And because I am in a position to talk to people about what holds them back from networking, I can tell you with utter certainty that pretty much everyone, regardless of how outgoing they are, feels very similarly!
Yes, some people more than others.
But if they feel no hesitation, I almost wonder what’s wrong with them. It would be a little creepy…
It’s NATURAL to wonder…
- How should I strike up a conversation?
- Will I like this person?
- Will this person like me?
- Will it be an awkward and clunky exchange, sputtering like a car that’s due for service, or will the conversation flow and will we feel comfortable talking to each other?
- Will this person end up being a great connection or will it hold little or no potential value?
- Will they think I’m weird? Boring? Snobby? Dumb?
In every potential conversation you strike up with every new person, the same fear lurks in EACH of the parties involved!
The secret, when unleashed, brings amazing benefits
When we unleash this secret, we can turn it from a hindrance to a helpful mechanism. Here are some of the benefits we can gain when we harness the power of the secret for good:
The secret, unleashed, creates solidarity. When we recognize that we’re not alone in the awkwardness, uncertainty and anxiety of networking conversations, our fear is reduced. What’s the old saying, “misery loves company”? Nah, that’s not exactly it. It’s just a feeling of solidarity and connectedness, and also reduced shame about feeling awkward – it’s not you. It’s EVERYONE.
The secret, unleashed, reduces anxiety for our conversation partner. By being first to strike a conversation we’re actually relieving the other person from having to be the first to start. We reduce their anxiety, and now both of us are less nervous and awkward.
But wait, there’s more! ;)
The secret, unleashed, gives us a point of commonality. By recognizing this common element under the surface, we come into the conversation as ALREADY having something in common. In fact, if you want bonus vulnerability and transparency points (read more about that here and here, and listen here and here), why not try making the awkwardness the topic of conversation? How meta.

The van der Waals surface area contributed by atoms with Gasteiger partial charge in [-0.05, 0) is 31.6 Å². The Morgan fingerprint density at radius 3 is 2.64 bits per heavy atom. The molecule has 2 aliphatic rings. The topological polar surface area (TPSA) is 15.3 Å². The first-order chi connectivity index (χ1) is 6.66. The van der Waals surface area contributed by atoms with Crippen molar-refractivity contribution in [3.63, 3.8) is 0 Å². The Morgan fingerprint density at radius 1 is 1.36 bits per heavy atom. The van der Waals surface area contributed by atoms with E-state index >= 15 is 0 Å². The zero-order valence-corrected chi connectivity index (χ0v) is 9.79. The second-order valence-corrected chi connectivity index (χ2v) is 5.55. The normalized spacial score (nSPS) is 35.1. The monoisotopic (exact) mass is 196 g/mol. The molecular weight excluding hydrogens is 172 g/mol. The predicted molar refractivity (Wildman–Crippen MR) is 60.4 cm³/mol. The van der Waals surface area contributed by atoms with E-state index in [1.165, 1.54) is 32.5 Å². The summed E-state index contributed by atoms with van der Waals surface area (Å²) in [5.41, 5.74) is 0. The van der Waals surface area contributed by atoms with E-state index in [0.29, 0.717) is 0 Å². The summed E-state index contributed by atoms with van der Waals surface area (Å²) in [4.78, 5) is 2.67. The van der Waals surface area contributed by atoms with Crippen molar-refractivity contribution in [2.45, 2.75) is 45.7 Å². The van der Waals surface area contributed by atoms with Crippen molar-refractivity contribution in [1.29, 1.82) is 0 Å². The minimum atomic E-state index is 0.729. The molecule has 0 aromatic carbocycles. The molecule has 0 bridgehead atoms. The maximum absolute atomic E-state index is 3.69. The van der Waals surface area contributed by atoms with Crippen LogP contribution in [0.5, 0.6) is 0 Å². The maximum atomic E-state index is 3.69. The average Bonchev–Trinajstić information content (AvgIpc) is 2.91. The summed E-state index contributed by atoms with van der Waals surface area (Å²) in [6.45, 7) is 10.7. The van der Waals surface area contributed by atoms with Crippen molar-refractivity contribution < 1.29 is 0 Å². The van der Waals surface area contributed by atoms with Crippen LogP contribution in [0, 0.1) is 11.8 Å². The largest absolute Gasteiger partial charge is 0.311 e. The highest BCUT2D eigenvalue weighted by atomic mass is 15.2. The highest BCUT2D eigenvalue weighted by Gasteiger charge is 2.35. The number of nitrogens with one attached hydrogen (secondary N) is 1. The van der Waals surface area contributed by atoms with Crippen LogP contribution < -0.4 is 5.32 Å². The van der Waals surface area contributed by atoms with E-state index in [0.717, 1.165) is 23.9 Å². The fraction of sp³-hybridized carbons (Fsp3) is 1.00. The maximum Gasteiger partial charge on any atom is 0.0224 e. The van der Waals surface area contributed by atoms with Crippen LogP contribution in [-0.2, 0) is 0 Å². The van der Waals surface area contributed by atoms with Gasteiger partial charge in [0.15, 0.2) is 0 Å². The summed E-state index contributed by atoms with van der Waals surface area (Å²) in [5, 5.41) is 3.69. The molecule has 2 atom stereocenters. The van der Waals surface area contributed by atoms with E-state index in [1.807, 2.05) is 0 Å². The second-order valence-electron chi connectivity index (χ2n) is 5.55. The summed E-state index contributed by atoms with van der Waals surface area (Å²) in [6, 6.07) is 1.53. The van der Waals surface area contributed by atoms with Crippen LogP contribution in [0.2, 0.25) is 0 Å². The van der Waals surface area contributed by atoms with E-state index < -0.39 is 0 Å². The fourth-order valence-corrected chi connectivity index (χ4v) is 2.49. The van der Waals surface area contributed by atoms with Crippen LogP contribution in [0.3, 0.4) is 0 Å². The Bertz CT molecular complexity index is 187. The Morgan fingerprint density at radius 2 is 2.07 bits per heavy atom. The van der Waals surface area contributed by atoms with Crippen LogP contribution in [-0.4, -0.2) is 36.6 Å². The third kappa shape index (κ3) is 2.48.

The secret, unleashed, makes us less self-critical. By focusing on the other person and trying to make them feel less awkward, we remove our own self-critical focus from ourselves and become other-directed. We move from a judging mode to a curious mode, from a critical mode to a helpful mode.
The secret, unleashed, makes us more interesting. When we have conversations in this curious (rather than judging) mode, we become instantly more interesting to our conversation partner. We are able to focus on them and find what’s neat or unusual, cool or weird, or fascinating, about THEM. And we are able to get the conversation started. And maybe even flowing. (Watch me describe this idea of becoming a 'fascination detective' on this vlog.)
The secret, unleashed, is freeing. Even if our conversation doesn’t flow, or we don’t feel a chemistry with this person, or we don’t really want to keep talking to them for a long time, it’s okay. Because it’s all about being open and exploring. We are free to move on, to meet other people, and to find new opportunities in more conversations.
Because we’re no longer afraid of the secret – we know it and we have unleashed its positive powers. And we can harness them to enable better conversations, instead of hinder. Curious, open, interested and interesting conversations.
“By unleashing the secret of networking, we enable—rather than hinder—better conversations!”
[Ooh – that's a TWEETABLE! Click to tweet this now!]
That may lead to keeping in touch, and building and maintaining long-term, mutually-beneficial relationships. Or, as we like to call it in one word: networking.
Have you also experienced this ‘secret’ and its effects? Have you found effective ways to unleash it? Or has it gotten in your way as an obstacle? Please share your thoughts and experiences in the comments below!